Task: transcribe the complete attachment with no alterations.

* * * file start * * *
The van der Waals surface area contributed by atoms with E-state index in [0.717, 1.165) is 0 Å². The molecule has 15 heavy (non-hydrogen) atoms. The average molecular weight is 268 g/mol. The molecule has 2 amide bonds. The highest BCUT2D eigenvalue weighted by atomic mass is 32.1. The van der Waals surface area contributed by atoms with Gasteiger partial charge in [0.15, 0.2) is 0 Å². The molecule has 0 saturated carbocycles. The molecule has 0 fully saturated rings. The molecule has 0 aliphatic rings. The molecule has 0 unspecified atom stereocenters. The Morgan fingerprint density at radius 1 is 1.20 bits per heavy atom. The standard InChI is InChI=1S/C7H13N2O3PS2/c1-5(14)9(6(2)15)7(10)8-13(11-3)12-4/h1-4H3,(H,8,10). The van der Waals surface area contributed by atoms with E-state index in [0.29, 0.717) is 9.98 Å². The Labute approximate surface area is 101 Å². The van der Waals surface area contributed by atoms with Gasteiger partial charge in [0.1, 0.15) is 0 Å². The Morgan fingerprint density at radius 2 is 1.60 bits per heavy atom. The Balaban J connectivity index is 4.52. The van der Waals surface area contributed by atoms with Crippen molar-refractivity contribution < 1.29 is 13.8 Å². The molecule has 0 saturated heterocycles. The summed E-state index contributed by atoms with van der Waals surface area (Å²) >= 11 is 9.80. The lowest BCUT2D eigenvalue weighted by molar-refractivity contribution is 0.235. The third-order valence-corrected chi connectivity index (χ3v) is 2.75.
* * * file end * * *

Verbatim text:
The van der Waals surface area contributed by atoms with E-state index in [0.717, 1.165) is 0 Å². The molecule has 15 heavy (non-hydrogen) atoms. The average molecular weight is 268 g/mol. The molecule has 2 amide bonds. The highest BCUT2D eigenvalue weighted by atomic mass is 32.1. The van der Waals surface area contributed by atoms with Gasteiger partial charge in [0.15, 0.2) is 0 Å². The molecule has 0 saturated carbocycles. The molecule has 0 fully saturated rings. The molecule has 0 aliphatic rings. The molecule has 0 unspecified atom stereocenters. The Morgan fingerprint density at radius 1 is 1.20 bits per heavy atom. The standard InChI is InChI=1S/C7H13N2O3PS2/c1-5(14)9(6(2)15)7(10)8-13(11-3)12-4/h1-4H3,(H,8,10). The van der Waals surface area contributed by atoms with E-state index in [0.29, 0.717) is 9.98 Å². The Labute approximate surface area is 101 Å². The van der Waals surface area contributed by atoms with Gasteiger partial charge in [0.1, 0.15) is 0 Å². The Morgan fingerprint density at radius 2 is 1.60 bits per heavy atom. The Balaban J connectivity index is 4.52. The van der Waals surface area contributed by atoms with Crippen molar-refractivity contribution < 1.29 is 13.8 Å². The molecule has 0 saturated heterocycles. The summed E-state index contributed by atoms with van der Waals surface area (Å²) >= 11 is 9.80. The lowest BCUT2D eigenvalue weighted by molar-refractivity contribution is 0.235. The third-order valence-corrected chi connectivity index (χ3v) is 2.75.